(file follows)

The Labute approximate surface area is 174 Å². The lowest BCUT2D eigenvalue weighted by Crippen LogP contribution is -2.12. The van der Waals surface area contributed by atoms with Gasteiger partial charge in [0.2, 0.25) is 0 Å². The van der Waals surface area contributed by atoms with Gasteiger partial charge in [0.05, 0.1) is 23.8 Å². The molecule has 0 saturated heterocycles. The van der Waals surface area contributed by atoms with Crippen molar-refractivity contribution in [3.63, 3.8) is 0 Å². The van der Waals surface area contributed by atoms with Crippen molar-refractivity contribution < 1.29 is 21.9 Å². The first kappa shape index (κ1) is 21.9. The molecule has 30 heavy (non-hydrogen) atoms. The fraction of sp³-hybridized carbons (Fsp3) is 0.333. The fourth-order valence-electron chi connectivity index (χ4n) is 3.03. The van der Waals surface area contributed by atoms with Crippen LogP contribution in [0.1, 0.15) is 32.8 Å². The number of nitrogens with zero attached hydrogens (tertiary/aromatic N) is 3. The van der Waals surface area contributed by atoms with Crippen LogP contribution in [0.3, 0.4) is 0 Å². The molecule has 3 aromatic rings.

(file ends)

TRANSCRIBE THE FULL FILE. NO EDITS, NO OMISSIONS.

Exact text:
The Labute approximate surface area is 174 Å². The lowest BCUT2D eigenvalue weighted by Crippen LogP contribution is -2.12. The van der Waals surface area contributed by atoms with Gasteiger partial charge in [0.2, 0.25) is 0 Å². The van der Waals surface area contributed by atoms with Gasteiger partial charge in [0.05, 0.1) is 23.8 Å². The molecule has 0 saturated heterocycles. The van der Waals surface area contributed by atoms with Crippen molar-refractivity contribution in [3.63, 3.8) is 0 Å². The van der Waals surface area contributed by atoms with Crippen molar-refractivity contribution < 1.29 is 21.9 Å². The first kappa shape index (κ1) is 21.9. The molecule has 30 heavy (non-hydrogen) atoms. The fraction of sp³-hybridized carbons (Fsp3) is 0.333. The fourth-order valence-electron chi connectivity index (χ4n) is 3.03. The van der Waals surface area contributed by atoms with Crippen LogP contribution in [0.1, 0.15) is 32.8 Å². The number of nitrogens with zero attached hydrogens (tertiary/aromatic N) is 3. The van der Waals surface area contributed by atoms with Crippen LogP contribution in [0.3, 0.4) is 0 Å². The molecule has 3 aromatic rings.